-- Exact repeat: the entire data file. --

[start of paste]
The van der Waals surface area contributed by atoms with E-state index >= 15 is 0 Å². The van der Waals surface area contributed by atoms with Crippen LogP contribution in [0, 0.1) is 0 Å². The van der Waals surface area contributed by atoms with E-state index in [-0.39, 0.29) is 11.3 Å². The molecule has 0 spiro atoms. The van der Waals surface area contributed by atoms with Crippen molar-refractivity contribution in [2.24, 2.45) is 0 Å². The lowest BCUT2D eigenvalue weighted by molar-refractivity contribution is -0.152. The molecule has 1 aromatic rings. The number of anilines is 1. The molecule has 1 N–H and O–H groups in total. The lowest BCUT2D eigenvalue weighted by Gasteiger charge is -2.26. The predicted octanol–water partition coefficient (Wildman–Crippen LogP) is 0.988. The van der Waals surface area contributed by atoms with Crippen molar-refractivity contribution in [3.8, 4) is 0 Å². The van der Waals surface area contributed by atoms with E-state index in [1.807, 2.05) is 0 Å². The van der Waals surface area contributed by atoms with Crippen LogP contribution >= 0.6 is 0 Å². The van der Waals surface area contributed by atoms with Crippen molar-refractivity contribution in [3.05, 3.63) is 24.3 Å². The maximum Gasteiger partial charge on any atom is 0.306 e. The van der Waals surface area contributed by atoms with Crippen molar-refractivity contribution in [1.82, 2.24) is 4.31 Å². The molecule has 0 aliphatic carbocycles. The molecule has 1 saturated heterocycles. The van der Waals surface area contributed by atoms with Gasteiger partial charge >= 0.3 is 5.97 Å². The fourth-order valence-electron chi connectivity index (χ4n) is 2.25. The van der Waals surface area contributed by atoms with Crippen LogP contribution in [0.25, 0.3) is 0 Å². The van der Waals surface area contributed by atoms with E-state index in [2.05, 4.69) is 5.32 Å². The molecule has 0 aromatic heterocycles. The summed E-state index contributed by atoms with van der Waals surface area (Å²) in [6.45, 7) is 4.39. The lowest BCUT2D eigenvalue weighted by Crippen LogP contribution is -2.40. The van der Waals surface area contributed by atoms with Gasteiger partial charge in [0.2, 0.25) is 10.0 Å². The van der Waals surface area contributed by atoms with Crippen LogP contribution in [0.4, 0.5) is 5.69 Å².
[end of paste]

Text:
The van der Waals surface area contributed by atoms with E-state index >= 15 is 0 Å². The van der Waals surface area contributed by atoms with Crippen LogP contribution in [0, 0.1) is 0 Å². The van der Waals surface area contributed by atoms with E-state index in [-0.39, 0.29) is 11.3 Å². The molecule has 0 spiro atoms. The van der Waals surface area contributed by atoms with Crippen molar-refractivity contribution in [2.24, 2.45) is 0 Å². The lowest BCUT2D eigenvalue weighted by molar-refractivity contribution is -0.152. The molecule has 1 aromatic rings. The number of anilines is 1. The molecule has 1 N–H and O–H groups in total. The lowest BCUT2D eigenvalue weighted by Gasteiger charge is -2.26. The predicted octanol–water partition coefficient (Wildman–Crippen LogP) is 0.988. The van der Waals surface area contributed by atoms with Crippen molar-refractivity contribution in [3.8, 4) is 0 Å². The van der Waals surface area contributed by atoms with E-state index in [1.807, 2.05) is 0 Å². The van der Waals surface area contributed by atoms with Crippen LogP contribution >= 0.6 is 0 Å². The van der Waals surface area contributed by atoms with Crippen molar-refractivity contribution in [3.05, 3.63) is 24.3 Å². The maximum Gasteiger partial charge on any atom is 0.306 e. The van der Waals surface area contributed by atoms with Crippen molar-refractivity contribution in [1.82, 2.24) is 4.31 Å². The molecule has 0 aliphatic carbocycles. The molecule has 1 saturated heterocycles. The van der Waals surface area contributed by atoms with Gasteiger partial charge >= 0.3 is 5.97 Å². The fourth-order valence-electron chi connectivity index (χ4n) is 2.25. The van der Waals surface area contributed by atoms with Crippen LogP contribution in [0.25, 0.3) is 0 Å². The van der Waals surface area contributed by atoms with E-state index in [2.05, 4.69) is 5.32 Å². The molecule has 0 aromatic heterocycles. The summed E-state index contributed by atoms with van der Waals surface area (Å²) in [6.45, 7) is 4.39. The lowest BCUT2D eigenvalue weighted by Crippen LogP contribution is -2.40. The van der Waals surface area contributed by atoms with Gasteiger partial charge in [0.2, 0.25) is 10.0 Å². The van der Waals surface area contributed by atoms with Crippen LogP contribution in [0.4, 0.5) is 5.69 Å².